Remembrance is so important, it transcends everything
For Bomber Command veteran Jack Watson Remembrance Sunday has always been a day of quiet reflection. So this year will be no different, despite the COVID-19 restrictions as he looks forward to watching the national commemorations while remembering his own, personal story. In this guest blog he tells us what Remembrance means to him.
In the early years after the war, Remembrance was a painful day, remembering those I'd lost. These days, as the last surviving member of my air crew, I remember all of those I served with. They were lovely people and they left quite an impression on you – it is quite difficult to describe really.
These people are always at the back of your mind and the memories come all year round, not just on Remembrance Sunday, just the simplest of things can trigger it. Some of the memories are just throw away and some are quite serious.
Things like the feeling of being thrown about in the aircraft while the pilot is taking evasive action from search lights. Or heading to the back of the aircraft to take oxygen to the rear gunner only to pass out yourself. I thought I was only out for a couple of minutes but I was down for 20 – it's lucky the pilot went down to 10,000 feet so I came round.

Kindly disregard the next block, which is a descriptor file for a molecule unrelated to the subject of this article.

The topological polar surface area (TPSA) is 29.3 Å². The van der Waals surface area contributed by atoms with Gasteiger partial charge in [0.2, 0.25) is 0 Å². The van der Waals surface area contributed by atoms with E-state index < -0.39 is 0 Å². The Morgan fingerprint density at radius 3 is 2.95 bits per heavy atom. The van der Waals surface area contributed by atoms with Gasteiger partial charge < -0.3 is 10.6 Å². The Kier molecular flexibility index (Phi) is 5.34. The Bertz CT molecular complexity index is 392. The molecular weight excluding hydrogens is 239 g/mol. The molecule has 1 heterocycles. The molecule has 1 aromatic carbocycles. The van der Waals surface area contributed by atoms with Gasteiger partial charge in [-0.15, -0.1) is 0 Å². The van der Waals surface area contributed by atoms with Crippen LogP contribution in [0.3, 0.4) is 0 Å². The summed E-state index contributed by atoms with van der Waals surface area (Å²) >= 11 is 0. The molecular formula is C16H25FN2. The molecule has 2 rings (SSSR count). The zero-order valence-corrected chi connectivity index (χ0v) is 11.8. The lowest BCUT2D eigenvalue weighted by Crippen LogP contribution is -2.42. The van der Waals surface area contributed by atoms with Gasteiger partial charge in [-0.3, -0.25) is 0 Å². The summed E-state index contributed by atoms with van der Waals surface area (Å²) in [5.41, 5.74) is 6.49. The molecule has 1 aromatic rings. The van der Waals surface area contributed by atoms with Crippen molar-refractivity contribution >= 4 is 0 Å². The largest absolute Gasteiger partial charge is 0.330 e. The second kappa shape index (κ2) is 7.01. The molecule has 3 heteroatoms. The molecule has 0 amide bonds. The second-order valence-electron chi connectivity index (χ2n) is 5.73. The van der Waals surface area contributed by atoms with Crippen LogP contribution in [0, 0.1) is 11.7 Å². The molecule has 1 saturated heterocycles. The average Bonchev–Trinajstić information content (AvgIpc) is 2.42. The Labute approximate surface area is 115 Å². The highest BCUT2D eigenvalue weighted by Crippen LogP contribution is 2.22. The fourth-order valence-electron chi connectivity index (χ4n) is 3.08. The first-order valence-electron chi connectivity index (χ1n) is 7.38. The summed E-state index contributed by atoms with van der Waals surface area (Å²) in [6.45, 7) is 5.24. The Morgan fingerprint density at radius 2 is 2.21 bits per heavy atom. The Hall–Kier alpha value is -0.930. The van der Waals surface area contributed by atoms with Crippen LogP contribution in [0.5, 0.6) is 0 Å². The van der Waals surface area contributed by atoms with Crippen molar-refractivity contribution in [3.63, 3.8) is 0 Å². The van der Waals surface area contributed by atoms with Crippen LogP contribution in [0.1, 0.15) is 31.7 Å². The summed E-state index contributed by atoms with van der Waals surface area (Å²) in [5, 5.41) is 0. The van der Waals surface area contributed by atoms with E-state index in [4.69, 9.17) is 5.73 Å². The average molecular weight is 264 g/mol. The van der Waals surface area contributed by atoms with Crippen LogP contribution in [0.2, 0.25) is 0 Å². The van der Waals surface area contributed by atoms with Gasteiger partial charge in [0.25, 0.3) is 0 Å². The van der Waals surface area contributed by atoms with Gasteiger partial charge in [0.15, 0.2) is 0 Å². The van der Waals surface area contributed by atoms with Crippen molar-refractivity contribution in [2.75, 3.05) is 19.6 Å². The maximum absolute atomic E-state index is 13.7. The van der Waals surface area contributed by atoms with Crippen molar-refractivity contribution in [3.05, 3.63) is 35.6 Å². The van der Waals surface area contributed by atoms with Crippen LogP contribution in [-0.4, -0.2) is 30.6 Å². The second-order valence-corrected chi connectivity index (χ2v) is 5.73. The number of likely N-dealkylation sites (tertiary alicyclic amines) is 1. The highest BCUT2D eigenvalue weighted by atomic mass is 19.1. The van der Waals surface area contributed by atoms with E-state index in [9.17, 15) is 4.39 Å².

Remembrance is such an important day, it transcends every other thing. All those lives were lost for the freedoms we enjoy today. Some people do not realise they can do what they can because of the people who died during the war for them. I cannot understand their attitude of mind.
By Jack Watson
Former Flight Engineer Jack, now 97, flew 77 operations as part of the Pathfinder Force in Lancaster bombers during the Second World War. He was supported by the Fund earlier this year when we upgraded his kitchen and added an eye-level oven.